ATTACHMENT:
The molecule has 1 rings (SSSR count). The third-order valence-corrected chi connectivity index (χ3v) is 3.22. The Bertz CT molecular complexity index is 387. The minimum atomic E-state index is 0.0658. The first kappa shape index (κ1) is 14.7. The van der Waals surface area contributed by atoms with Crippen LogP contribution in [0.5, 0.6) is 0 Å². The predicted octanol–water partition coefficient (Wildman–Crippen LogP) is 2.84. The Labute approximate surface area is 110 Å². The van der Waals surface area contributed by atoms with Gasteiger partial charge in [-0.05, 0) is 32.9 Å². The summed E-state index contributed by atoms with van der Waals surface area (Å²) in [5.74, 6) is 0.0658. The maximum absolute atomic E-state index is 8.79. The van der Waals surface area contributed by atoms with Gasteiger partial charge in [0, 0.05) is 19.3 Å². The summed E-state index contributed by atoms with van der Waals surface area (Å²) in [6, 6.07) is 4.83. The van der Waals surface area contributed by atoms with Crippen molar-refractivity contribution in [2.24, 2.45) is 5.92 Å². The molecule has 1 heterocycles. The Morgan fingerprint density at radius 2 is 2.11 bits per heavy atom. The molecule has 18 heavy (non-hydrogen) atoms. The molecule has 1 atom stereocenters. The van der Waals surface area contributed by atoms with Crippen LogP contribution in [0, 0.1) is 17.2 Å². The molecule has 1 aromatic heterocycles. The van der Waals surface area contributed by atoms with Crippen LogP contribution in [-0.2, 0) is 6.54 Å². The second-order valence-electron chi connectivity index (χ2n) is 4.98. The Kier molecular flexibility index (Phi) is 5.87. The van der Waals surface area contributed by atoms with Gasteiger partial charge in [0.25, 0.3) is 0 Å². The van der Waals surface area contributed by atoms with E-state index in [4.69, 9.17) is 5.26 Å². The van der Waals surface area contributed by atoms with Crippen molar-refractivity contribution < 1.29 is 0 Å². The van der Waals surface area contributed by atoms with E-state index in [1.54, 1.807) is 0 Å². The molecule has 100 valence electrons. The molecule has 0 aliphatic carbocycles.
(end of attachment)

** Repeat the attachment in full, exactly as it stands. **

The molecule has 1 rings (SSSR count). The third-order valence-corrected chi connectivity index (χ3v) is 3.22. The Bertz CT molecular complexity index is 387. The minimum atomic E-state index is 0.0658. The first kappa shape index (κ1) is 14.7. The van der Waals surface area contributed by atoms with Crippen LogP contribution in [0.5, 0.6) is 0 Å². The predicted octanol–water partition coefficient (Wildman–Crippen LogP) is 2.84. The Labute approximate surface area is 110 Å². The van der Waals surface area contributed by atoms with Gasteiger partial charge in [-0.05, 0) is 32.9 Å². The summed E-state index contributed by atoms with van der Waals surface area (Å²) in [5.74, 6) is 0.0658. The maximum absolute atomic E-state index is 8.79. The van der Waals surface area contributed by atoms with Gasteiger partial charge in [0, 0.05) is 19.3 Å². The summed E-state index contributed by atoms with van der Waals surface area (Å²) in [6, 6.07) is 4.83. The van der Waals surface area contributed by atoms with Crippen molar-refractivity contribution in [2.24, 2.45) is 5.92 Å². The molecule has 1 heterocycles. The Morgan fingerprint density at radius 2 is 2.11 bits per heavy atom. The molecule has 18 heavy (non-hydrogen) atoms. The molecule has 1 atom stereocenters. The van der Waals surface area contributed by atoms with Crippen LogP contribution in [0, 0.1) is 17.2 Å². The molecule has 1 aromatic heterocycles. The van der Waals surface area contributed by atoms with Crippen LogP contribution in [-0.2, 0) is 6.54 Å². The second-order valence-electron chi connectivity index (χ2n) is 4.98. The Kier molecular flexibility index (Phi) is 5.87. The van der Waals surface area contributed by atoms with Gasteiger partial charge in [0.25, 0.3) is 0 Å². The van der Waals surface area contributed by atoms with E-state index in [4.69, 9.17) is 5.26 Å². The van der Waals surface area contributed by atoms with Crippen molar-refractivity contribution < 1.29 is 0 Å². The van der Waals surface area contributed by atoms with E-state index in [1.54, 1.807) is 0 Å². The molecule has 100 valence electrons. The molecule has 0 aliphatic carbocycles.